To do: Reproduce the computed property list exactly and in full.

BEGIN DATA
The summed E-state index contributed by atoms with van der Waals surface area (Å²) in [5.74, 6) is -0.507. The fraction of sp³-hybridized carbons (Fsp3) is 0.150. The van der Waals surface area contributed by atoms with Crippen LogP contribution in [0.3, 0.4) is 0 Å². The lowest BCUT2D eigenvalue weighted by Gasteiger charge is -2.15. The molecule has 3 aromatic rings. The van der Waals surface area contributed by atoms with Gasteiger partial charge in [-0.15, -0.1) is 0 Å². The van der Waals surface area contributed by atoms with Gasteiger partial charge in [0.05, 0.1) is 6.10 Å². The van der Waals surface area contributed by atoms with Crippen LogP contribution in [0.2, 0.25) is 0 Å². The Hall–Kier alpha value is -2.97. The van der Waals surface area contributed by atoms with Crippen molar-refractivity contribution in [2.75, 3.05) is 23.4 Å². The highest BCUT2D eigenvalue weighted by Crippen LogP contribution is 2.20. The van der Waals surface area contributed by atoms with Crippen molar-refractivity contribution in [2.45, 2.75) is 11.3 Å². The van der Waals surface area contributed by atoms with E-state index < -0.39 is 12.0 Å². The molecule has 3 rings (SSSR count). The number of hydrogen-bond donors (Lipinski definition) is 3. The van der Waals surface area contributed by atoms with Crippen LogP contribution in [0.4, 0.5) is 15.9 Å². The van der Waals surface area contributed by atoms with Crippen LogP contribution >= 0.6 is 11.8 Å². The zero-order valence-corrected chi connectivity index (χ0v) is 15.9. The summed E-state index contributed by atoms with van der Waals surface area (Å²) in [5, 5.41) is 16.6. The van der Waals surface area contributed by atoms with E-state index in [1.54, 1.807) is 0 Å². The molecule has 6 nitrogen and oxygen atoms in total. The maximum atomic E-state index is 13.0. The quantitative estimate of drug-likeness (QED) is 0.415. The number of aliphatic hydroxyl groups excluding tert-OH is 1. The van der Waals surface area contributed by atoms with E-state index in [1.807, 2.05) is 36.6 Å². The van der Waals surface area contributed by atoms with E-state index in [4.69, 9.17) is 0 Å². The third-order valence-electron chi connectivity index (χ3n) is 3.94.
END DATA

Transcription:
The summed E-state index contributed by atoms with van der Waals surface area (Å²) in [5.74, 6) is -0.507. The fraction of sp³-hybridized carbons (Fsp3) is 0.150. The van der Waals surface area contributed by atoms with Crippen LogP contribution in [0.3, 0.4) is 0 Å². The lowest BCUT2D eigenvalue weighted by Gasteiger charge is -2.15. The molecule has 3 aromatic rings. The van der Waals surface area contributed by atoms with Gasteiger partial charge in [-0.15, -0.1) is 0 Å². The van der Waals surface area contributed by atoms with Gasteiger partial charge in [0.05, 0.1) is 6.10 Å². The van der Waals surface area contributed by atoms with Crippen LogP contribution in [0.2, 0.25) is 0 Å². The Hall–Kier alpha value is -2.97. The van der Waals surface area contributed by atoms with Crippen molar-refractivity contribution in [2.75, 3.05) is 23.4 Å². The highest BCUT2D eigenvalue weighted by Crippen LogP contribution is 2.20. The van der Waals surface area contributed by atoms with Crippen molar-refractivity contribution in [2.45, 2.75) is 11.3 Å². The van der Waals surface area contributed by atoms with E-state index < -0.39 is 12.0 Å². The molecule has 3 rings (SSSR count). The number of hydrogen-bond donors (Lipinski definition) is 3. The van der Waals surface area contributed by atoms with Crippen LogP contribution in [0.4, 0.5) is 15.9 Å². The van der Waals surface area contributed by atoms with Crippen LogP contribution >= 0.6 is 11.8 Å². The zero-order valence-corrected chi connectivity index (χ0v) is 15.9. The summed E-state index contributed by atoms with van der Waals surface area (Å²) in [5, 5.41) is 16.6. The van der Waals surface area contributed by atoms with E-state index in [1.54, 1.807) is 0 Å². The molecule has 6 nitrogen and oxygen atoms in total. The maximum atomic E-state index is 13.0. The quantitative estimate of drug-likeness (QED) is 0.415. The number of aliphatic hydroxyl groups excluding tert-OH is 1. The van der Waals surface area contributed by atoms with E-state index in [1.807, 2.05) is 36.6 Å². The van der Waals surface area contributed by atoms with E-state index in [4.69, 9.17) is 0 Å². The third-order valence-electron chi connectivity index (χ3n) is 3.94.